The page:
In 1921, a few days prior to the British Open a golf competition was waged at Gleneagles, Scotland, between British professionals and American professionals. But its purpose was simply to help attract more American pros to come across the pond and play in the British Open.
For 1926, Samuel Ryder suggested a serious golf match between the best British professionals and the top American professionals who would sail the Atlantic Ocean to participate in the British Open. It was arranged and conducted that year at the new East Course at Wentworth near London. Mr. Ryder was delighted when his personal golf instructor Abe Mitchell teamed with George Duncan to defeat the defending British Open champion Jim Barnes and the great Walter Hagen. Afterwards, while hanging out with those boys at the bar and sipping a cool one, Sam Ryder announced, “We must do this again.”
No wonder Ryder said that. The British team trounced the American team 13.5 points to 1.5 points. But half of the ten members of the American team were foreign-born players who nonetheless resided in the U.S. On this account, the competition immediately was declared unofficial. The following four things were then decided: (1) the matches would be resumed the next year, (2) all Americans had to be native-born, (3) the event would be a biennial affair, and (4) the venue for each competition would switch across the Atlantic Ocean to be hosted by that team.
Sam Ryder then offered to bear the expense of having a golden cup made which would be presented to the winner each year. It came to be called “the Ryder Cup.” Strangely, the earlier Ryder Trophy for the ministers’ one-day golf affair is made of silver and shaped as a cup, whereas the larger Ryder Cup is solid gold nineteen inches high and shaped as a trophy, with a figure of Mr. Ryder’s instructor, Abe Mitchell, on top of it addressing a ball with a club in hand.
So, the Ryder Cup competition between the best British and American professional golfers was born officially in 1927. (Pros from Ireland were later included with those from Great Britain.) The British team sailed the ocean blue to arrive in America and suffer a trashing by being defeated 11.5 points to 2.5 points at Worcester Country Club in Worcester, Massachusetts. (During my career on the regular Tour, we played a tournament at this club for many years.)
From 1927 to 1959, the Ryder Cup contest was a two-day match-play event involving both team and individual play. Winners of matches got one point. Halved matches had no playoffs, with ½ point going to each side. In 1963, the competition was expanded to three days, from Friday to Sunday, as it still is today. And nowadays, each team has twelve players instead of ten. The American pros consider the privilege of playing on the Ryder Cup team as a great honor in representing their country.
For a long time the Americans dominated the Ryder Cup, often winning by lopsided margins. Then Jack Nicklaus suggested that, to make the Ryder Cup matches more evenly competitive and thus more exciting for golf fans, the British squad should be expanded to include continental European players. That idea was inaugurated in 1979 and continues today, and it has helped the event to become immensely popular. So, nowadays, the Ryder Cup is between the USA and Europe. Since 1987, Europe has won the Ryder Cup nine times, and the U.S. has won it four times, with one year resulting in a tie. Other than the Olympics—which will reinstate golf from both the amateur and professional ranks in the 2016 Summer Olympics—there is really nothing quite to compare the Ryder Cup to in other sports.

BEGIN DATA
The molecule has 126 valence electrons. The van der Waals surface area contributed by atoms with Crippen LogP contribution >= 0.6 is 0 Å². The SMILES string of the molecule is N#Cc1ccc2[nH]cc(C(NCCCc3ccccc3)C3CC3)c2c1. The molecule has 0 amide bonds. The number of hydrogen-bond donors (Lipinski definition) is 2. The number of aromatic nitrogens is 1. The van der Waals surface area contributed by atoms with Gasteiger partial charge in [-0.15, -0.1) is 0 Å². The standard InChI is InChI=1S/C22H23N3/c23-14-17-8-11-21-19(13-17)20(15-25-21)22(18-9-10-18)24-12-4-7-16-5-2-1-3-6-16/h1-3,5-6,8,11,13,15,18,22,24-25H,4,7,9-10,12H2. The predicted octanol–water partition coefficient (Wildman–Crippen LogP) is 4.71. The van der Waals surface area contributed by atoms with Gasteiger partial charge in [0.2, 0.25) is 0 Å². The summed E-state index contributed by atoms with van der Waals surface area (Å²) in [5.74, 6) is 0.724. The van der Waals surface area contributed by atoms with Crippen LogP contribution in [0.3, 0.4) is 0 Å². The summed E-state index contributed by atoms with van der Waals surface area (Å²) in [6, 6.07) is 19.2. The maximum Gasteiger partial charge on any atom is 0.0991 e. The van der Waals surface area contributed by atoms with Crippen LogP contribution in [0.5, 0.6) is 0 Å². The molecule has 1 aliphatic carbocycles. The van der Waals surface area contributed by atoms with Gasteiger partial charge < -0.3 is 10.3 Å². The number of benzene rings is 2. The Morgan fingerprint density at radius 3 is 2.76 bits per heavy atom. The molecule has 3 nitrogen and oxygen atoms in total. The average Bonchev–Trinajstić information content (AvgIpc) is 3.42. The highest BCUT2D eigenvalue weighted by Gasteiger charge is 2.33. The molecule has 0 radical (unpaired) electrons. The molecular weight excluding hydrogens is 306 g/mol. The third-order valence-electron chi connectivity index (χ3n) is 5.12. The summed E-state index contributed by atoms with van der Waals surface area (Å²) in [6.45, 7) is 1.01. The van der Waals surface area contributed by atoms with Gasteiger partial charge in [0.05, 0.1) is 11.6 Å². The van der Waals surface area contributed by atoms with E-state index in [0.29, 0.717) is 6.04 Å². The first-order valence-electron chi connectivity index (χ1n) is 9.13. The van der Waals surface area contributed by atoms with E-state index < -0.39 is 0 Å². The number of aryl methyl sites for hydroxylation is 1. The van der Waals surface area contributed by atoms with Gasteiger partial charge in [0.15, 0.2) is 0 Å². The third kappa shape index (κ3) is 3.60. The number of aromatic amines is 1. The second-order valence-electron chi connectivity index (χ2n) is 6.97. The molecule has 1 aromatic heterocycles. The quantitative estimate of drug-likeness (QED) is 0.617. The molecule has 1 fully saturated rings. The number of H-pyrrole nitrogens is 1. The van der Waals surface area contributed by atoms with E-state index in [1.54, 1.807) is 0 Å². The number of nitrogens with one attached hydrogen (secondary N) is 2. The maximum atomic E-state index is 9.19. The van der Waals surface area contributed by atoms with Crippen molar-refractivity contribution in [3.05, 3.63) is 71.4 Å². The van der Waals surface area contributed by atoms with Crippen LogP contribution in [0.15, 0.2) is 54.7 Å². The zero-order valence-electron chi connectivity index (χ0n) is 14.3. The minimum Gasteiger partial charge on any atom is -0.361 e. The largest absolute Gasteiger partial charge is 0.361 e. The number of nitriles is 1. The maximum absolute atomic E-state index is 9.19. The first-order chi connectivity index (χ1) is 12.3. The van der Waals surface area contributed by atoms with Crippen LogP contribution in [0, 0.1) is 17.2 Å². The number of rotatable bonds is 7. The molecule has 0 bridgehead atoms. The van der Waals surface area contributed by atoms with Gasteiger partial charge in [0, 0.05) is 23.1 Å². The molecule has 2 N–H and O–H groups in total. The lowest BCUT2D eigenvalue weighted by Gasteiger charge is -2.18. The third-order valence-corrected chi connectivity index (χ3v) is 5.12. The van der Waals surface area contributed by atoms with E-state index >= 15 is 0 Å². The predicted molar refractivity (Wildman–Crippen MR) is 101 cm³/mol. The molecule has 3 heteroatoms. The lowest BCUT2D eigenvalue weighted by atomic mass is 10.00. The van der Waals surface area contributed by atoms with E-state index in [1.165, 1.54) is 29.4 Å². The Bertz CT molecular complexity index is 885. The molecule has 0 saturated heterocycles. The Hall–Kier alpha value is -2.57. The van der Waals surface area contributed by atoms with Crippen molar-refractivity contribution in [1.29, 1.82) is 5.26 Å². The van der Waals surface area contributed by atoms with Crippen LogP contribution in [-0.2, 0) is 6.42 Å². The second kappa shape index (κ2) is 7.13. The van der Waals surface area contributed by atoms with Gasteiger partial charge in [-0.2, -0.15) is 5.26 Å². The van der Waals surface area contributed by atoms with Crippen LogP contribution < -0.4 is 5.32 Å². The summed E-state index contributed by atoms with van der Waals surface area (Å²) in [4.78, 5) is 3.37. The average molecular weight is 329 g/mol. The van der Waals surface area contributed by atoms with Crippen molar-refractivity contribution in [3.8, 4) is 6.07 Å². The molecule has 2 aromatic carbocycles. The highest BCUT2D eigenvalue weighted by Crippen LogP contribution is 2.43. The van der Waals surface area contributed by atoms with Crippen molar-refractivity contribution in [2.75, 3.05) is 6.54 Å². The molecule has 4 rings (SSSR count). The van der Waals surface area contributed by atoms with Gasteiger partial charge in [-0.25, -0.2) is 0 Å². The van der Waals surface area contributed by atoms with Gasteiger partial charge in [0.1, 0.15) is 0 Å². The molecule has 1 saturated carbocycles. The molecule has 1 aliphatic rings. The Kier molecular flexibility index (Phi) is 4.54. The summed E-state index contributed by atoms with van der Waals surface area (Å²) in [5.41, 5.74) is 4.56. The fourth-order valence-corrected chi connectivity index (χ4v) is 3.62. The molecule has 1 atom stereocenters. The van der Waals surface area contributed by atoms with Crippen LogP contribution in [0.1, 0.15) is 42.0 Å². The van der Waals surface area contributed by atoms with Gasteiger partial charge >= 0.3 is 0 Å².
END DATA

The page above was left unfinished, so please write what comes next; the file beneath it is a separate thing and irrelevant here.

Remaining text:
Sam Ryder died in 1936 at age 77. His funeral was held at his Trinity Congregational Church in St. Albans. At the nearby Hatfield Road Cemetery, his coffin was buried in the dirt with his favorite five-iron, then called “a mashie.” No joke. Heh, Sam had swung that club many times trying to dig a little white ball out of the dirt. Why not bury it in there with him? Makes perfect sense to me. In the blessed resurrection for those called up yonder, maybe Sam Ryder will come up out of his grave just a swingin’ away.
Now, that makes me think of something. Recently, the USGA and the Royal and Ancient Golf Club agreed to ban the extra-long putter. I wonder if any golfer has died and been buried with one of those ghastly things. Tour caddies love to hate them because they weigh about three pounds. If so, what would the ruling be? Would that now, illegal club disqualify a golfer from squeezing through the Pearly Gates to play 18 holes at a truly serene scene—Heaven Country Club? May have to call Joe Dey to get a ruling on that one. Best to do like Sam Ryder and just use the mashie.
Samuel Ryder originally envisioned the Ryder Cup matches only as “a small friendly lunch party” with some golf mixed in. He surely never could have dreamed what it has become today—the greatest, pressure-packed golf competition in the world. And it was the brainchild of this successful businessman and devout Christian who only took up golf at age 50 to improve his health. Yet he became such a golf enthusiast and one of the best supporters of our beloved game.
Nothing creates international exposure to the game of golf like the Ryder Cup does. Of course, it is much aided by worldwide television. Such media exposure indirectly helps increase purses on the European Tour and in PGA TOUR tournaments, and it benefits club professionals.
The Samuel Ryder Foundation at St. Albans, England, says of Sam Ryder that it “aims to promote public knowledge and appreciation for the many things he achieved and the values he stood for.” Christ inside Samuel Ryder extended across the pond to greatly affect the PGA Tour from its very beginning to this very day.
 http://www.europeantour.com/rydercup/history/index.html. Accessed January 28, 2013.